Why were ICOs not possible before?
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The term Initial Coin Offering is based on the term Initial Public Offering (IPO), i.e. an IPO. The conceptual proximity creates the impression that ICOs are comparable to share issues, which is neither technically nor legally the case.
The tokens acquired as part of ICOs are often subject to large price fluctuations. There is the risk of a non-liquid or non-existent secondary market on which investors can resell the tokens they have acquired in order to get out of the investment at a profit.
Typically, projects that are financed through ICOs are at a very early, mostly experimental stage, so that the development and business model are accordingly untested. At the same time, the functionalities of the respective tokens claimed in the accompanying “whitepapers” or terms and conditions are difficult to check from an investor's point of view using the underlying programming code (smart contract). The code can also prove to be vulnerable and therefore manipulable.
In addition, the information provided by the providers is often inadequate: In contrast to regulated prospectuses, the documentation in the whitepapers and contractual conditions is often objectively inadequate, incomprehensible or even misleading. Due to the lack of legal requirements and transparency regulations, the consumer is on his own when it comes to checking the identity, seriousness and creditworthiness of the token provider and understanding and evaluating the investment offered. The protection of personal data according to German standards is also not guaranteed.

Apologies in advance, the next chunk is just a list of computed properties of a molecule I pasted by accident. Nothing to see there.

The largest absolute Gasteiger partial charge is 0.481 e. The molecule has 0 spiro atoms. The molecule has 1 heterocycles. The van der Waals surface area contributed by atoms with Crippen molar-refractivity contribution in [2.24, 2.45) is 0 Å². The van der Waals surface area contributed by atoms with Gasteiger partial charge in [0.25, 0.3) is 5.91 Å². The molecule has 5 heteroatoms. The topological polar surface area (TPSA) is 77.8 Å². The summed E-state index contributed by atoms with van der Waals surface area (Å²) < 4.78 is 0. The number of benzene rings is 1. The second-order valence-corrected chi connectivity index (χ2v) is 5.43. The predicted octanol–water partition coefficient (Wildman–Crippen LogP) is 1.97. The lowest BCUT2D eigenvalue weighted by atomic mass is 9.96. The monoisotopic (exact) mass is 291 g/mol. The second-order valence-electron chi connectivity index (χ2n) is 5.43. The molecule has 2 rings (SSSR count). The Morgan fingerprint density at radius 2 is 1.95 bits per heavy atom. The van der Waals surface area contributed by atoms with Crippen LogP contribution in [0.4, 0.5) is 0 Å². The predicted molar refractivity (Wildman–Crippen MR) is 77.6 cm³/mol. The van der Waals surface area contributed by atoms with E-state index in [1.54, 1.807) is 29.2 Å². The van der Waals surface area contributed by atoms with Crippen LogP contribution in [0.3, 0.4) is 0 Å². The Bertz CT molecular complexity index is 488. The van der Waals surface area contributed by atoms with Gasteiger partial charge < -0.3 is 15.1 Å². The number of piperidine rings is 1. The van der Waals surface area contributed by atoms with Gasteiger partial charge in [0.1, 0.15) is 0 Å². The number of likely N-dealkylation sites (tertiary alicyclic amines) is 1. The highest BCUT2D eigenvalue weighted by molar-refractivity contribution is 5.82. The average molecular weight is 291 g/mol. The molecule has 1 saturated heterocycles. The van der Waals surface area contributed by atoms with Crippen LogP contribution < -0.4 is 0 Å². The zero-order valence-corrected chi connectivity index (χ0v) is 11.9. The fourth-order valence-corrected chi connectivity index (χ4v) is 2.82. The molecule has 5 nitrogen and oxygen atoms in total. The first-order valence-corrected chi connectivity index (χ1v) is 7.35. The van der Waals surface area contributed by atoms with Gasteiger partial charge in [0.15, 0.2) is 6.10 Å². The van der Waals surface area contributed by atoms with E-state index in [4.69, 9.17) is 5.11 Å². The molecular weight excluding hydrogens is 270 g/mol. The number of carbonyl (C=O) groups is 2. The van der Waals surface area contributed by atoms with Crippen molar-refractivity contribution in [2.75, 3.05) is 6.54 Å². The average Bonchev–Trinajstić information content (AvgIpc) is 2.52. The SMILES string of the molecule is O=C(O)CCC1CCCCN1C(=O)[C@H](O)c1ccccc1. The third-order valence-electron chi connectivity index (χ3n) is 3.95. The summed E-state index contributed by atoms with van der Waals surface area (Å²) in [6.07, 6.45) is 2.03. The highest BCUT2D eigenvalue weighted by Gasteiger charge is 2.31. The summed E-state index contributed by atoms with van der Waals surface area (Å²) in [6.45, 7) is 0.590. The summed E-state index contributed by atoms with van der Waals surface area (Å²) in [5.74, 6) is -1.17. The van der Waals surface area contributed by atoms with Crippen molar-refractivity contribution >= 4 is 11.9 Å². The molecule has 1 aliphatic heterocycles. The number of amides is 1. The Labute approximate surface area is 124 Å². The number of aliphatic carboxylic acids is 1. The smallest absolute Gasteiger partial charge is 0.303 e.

The system-related susceptibility of ICOs to fraud, money laundering and terrorist financing increases the risk that investors will lose the capital invested, also due to necessary measures by the authorities against operators or other persons and companies involved in such illegal transactions.
Notes for consumers
Before consumers decide on an ICO, they should therefore make sure that they fully understand the benefits and risks of the project or investment. To do this, they should ask the issuer as many questions as necessary and verify their information from independent sources. In addition, investors should ensure that the characteristics of the project or investment match their investment needs and risk appetite. BaFin has published a specialist article on ICOs and their risks. Further information on blockchain technology and virtual currencies can be found under the menu item Entrepreneurs and Fintechs.
In addition, the websites of numerous other national supervisory authorities and the European Securities and Markets Authority ESMA also contain information and warnings on the subject.
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